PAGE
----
Banning his players from using social media during the European Championship didn't make Morten Olsen seem less of a grumpy old man.

Some of his players thought he was being too strict. Danish commentators said he was out of touch with the times.

But the ''biggest problem,'' according to Olsen, was when Danish culture minister Uffe Elbaek weighed in, questioning whether barring players from posting on Twitter and Facebook was a violation of the freedom of speech.

''He (Elbaek) thought he had to say something about it,'' Olsen told The Associated Press in a telephone interview. ''He doesn't have to say anything about it. Because he doesn't understand how to make a football team.''

If the Twitter ban reflects Olsen's old-fashioned ways, it also points to his determination. He stands by his decisions, regardless of how the players or newspapers react.

''In a team there will always be one or two that don't agree with the decisions. We are 23 players. We have to have some rules,'' Olsen said. ''I'm not in a job where I have to please everyone.''

Olsen doesn't come across as a bundle of laughs, with his stern gaze and professorial glasses. He rarely smiles when the cameras are rolling. But he's widely respected in the Danish team for his tactical skills, focus and discipline.

''Morten plays with a clear set of rules and strict principles and we've all adapted well,'' Denmark striker Nicklas Bendtner told UEFA. ''I'm very pleased with the way we're doing things and the way Morten views football. He's an intelligent coach and an intelligent man. And that rubs off on all of us.''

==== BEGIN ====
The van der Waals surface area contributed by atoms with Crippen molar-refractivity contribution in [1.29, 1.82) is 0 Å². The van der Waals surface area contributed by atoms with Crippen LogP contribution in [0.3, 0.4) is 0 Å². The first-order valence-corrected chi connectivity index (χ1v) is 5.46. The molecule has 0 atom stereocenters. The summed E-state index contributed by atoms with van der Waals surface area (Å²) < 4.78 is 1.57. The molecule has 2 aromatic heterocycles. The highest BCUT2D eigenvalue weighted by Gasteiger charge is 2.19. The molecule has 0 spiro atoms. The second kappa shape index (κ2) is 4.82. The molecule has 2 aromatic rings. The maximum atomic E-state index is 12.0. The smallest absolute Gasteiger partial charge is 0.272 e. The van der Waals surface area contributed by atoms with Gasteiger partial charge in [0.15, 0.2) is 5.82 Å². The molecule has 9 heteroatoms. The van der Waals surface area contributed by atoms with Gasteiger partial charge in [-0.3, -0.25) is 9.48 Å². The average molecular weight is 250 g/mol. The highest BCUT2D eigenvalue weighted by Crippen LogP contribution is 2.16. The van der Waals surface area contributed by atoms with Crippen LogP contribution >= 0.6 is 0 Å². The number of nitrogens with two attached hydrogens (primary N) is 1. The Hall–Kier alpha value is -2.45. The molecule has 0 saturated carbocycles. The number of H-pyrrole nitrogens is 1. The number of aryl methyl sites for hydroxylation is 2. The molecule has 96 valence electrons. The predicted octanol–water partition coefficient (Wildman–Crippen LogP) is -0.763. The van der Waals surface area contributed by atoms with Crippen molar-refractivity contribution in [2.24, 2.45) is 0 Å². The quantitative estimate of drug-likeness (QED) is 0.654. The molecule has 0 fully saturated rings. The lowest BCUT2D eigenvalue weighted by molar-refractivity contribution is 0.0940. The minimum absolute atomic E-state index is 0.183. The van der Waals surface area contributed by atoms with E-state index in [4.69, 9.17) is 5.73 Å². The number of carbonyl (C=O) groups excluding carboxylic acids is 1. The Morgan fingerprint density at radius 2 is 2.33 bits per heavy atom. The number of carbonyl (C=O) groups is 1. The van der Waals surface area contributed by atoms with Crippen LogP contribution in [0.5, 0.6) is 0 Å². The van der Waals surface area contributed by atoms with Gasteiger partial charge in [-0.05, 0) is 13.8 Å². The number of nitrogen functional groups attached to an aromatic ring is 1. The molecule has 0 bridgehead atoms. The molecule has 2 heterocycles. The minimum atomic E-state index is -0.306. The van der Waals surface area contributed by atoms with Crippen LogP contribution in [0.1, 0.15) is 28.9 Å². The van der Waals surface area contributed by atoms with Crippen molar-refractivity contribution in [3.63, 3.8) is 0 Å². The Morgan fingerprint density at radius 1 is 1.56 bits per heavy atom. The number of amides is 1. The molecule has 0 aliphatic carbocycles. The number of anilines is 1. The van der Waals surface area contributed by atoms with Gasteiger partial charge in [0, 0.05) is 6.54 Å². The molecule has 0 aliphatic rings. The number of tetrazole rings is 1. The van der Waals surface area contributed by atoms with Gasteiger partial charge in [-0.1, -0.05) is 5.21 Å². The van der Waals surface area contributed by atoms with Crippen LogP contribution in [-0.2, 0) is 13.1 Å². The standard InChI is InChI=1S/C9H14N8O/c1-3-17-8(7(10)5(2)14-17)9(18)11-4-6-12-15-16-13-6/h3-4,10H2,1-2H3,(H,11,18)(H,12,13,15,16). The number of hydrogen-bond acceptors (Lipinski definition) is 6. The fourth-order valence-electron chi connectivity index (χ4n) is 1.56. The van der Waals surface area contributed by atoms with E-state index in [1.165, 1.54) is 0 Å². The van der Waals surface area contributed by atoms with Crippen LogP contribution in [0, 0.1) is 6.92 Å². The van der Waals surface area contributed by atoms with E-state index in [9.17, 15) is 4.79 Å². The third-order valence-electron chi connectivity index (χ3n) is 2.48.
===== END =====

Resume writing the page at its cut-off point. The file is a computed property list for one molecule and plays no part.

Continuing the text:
A former Denmark defender, Olsen has emphasized efficiency over flair in his 12-year tenure as coach of the national team.

Denmark has qualified for two European Championships and two World Cups under Olsen's leadership. But he's faced criticism at times from those who say Denmark should play with more creativity, like when the Laudrup brothers tore up opposing defenses with nifty combinations.

''They are wrong,'' Olsen said. ''In the qualifying, we played good combination football. We scored some nice goals.''

But Danes cannot expect the national team to always play entertaining football, not if they want to win, he added.

''To qualify you don't have to play good football. You have to be stable. That's what's important in international games. If you lose one game your are out,'' he said.

''It's always a question of what will we need to break down the opponent. It is different playing against San Marino and Germany. You have to be realistic.''

Denmark will face Germany, Portugal and the Netherlands in what many consider the most difficult group at Euro 2012.

Just like at the 2010 World Cup, Denmark opens against the Netherlands, but this time Olsen hopes for a better outcome. His team lost 2-0 in South Africa after an own-goal smashed Denmark's chances early in the second half.

''I think it was decided at that moment,'' Olsen said. ''The first goal in such a game is so important.''

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Ritter reported from Stockholm.